Braes High pupils hear survivor’s horrific tale of Bosnia genocide

Watch more of our videos on Shots! 
and live on Freeview channel 276
Visit Shots! now
A survivor of the 1995 Srebrenica genocide in Bosnia told his harrowing – but ultimately uplifting – story to over 300 pupils from Falkirk and beyond.

The fact Hasan Hasanović (44) was able to stand up on stage at Braes High School last Friday is testament to his sheer will and determination – and pure luck.

Serbia-born Hasan has now made it his mission in life to tell his story – how he made it to safety when he and his family were forced to flee Srebrenica as the Bosnian Serbs descended upon the town in the summer of 1995.

Hide Ad
Hide Ad

His presentation to the pupils, which was part of Holocaust Memorial Week, was also a tribute to his own family.

Bosnian genocide survivor Hasan Hasanovic meets pupils following his talk at Braes High SchoolBosnian genocide survivor Hasan Hasanovic meets pupils following his talk at Braes High School
Bosnian genocide survivor Hasan Hasanovic meets pupils following his talk at Braes High School

Speaking before his presentation, Hasan said: “I was 19-years-old and we walked six days and six nights and I became separated from my father, my twin brother and my uncle. I never saw them again.

“I’m doing this for them and for the youngsters here, hoping it will help them to deal with hatred and stand up against injustice so something like this doesn’t happen again. I came from a country which used to be pretty stable and then it was affected by a terrible war.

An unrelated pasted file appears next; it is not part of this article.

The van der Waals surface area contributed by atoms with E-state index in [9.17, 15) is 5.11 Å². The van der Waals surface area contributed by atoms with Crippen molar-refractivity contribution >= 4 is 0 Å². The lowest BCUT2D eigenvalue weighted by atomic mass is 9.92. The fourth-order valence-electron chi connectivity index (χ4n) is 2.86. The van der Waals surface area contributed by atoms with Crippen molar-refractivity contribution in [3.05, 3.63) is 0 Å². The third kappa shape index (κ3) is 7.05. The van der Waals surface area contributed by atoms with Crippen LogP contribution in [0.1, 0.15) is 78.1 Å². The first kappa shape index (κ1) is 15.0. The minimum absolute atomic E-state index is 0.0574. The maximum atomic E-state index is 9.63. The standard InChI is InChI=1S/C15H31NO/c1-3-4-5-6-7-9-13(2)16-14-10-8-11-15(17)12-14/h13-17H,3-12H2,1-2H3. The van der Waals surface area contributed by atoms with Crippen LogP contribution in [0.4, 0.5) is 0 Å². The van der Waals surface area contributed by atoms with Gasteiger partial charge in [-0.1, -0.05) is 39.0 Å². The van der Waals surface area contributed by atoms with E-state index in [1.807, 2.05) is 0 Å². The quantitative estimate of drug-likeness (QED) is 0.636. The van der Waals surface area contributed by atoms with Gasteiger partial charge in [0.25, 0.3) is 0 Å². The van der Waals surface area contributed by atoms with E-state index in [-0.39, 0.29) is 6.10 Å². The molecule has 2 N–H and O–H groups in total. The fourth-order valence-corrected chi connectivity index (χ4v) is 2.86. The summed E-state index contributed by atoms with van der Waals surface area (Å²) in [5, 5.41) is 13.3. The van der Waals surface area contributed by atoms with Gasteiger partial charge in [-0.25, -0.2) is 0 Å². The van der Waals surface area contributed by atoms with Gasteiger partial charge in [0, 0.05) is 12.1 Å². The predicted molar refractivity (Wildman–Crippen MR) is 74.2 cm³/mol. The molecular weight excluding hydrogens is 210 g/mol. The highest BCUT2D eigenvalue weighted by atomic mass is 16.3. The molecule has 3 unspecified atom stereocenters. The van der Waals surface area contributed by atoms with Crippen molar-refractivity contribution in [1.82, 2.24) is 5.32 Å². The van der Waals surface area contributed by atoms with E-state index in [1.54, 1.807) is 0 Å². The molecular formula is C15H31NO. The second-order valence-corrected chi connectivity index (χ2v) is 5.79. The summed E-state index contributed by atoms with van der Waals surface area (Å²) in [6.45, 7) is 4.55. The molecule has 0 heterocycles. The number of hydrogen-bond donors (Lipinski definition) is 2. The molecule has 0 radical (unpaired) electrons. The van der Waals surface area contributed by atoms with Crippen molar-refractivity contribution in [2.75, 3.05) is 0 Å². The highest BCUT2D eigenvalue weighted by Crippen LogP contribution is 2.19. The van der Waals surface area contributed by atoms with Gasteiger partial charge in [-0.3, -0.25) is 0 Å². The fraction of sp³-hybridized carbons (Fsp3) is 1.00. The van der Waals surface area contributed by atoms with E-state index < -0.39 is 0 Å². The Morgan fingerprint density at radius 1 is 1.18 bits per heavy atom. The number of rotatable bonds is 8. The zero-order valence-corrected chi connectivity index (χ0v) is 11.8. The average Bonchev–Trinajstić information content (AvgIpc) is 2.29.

“Learning from the books is one thing, learning from reality, from someone’s own experience is totally different. It’s a lesson for countries everywhere, including Scotland. “What happened in my country, could happen anywhere if we allow it and do not stand up for human rights.”

Hide Ad
Hide Ad

The Bosnian War started in March 1992 and by May, Hasan’s family had been forced to move to the Muslim-held enclave around the town of Srebrenica.

There was no electricity, very little food, and people were being killed every day by Serb artillery fire.

He was just 19 when Srebrenica fell to Bosnian Serb forces in July 1995.

After the United Nations troops retreated, Hasan, along with his father Aziz and twin brother Husein, decided to flee.

Hide Ad
Hide Ad

He endured a 100 kilometre march through hostile terrain to escape the massacre of around 8000 Muslim men and boys that took place.

Hasan was one of only 3500 who survived the march.

After the war he as an interpreter for the US army then gained a degree in Criminal Sciences and returned to live in Srebrenica in 2009.

Married with a daughter, Hasan now works as a curator at the Memorial Centre, where he shares his story with visitors from all over the world.

David Mackay, Falkirk Council head of education, said: “It’s important to bring guests and visitors like Hasan to the school. It makes it real for the young people. They have learned from various forms of media on subjects like this, but to hear it first hand is exceptionally powerful.

“It’s important to learn from history, but also from the here and now as well.”

Related topics: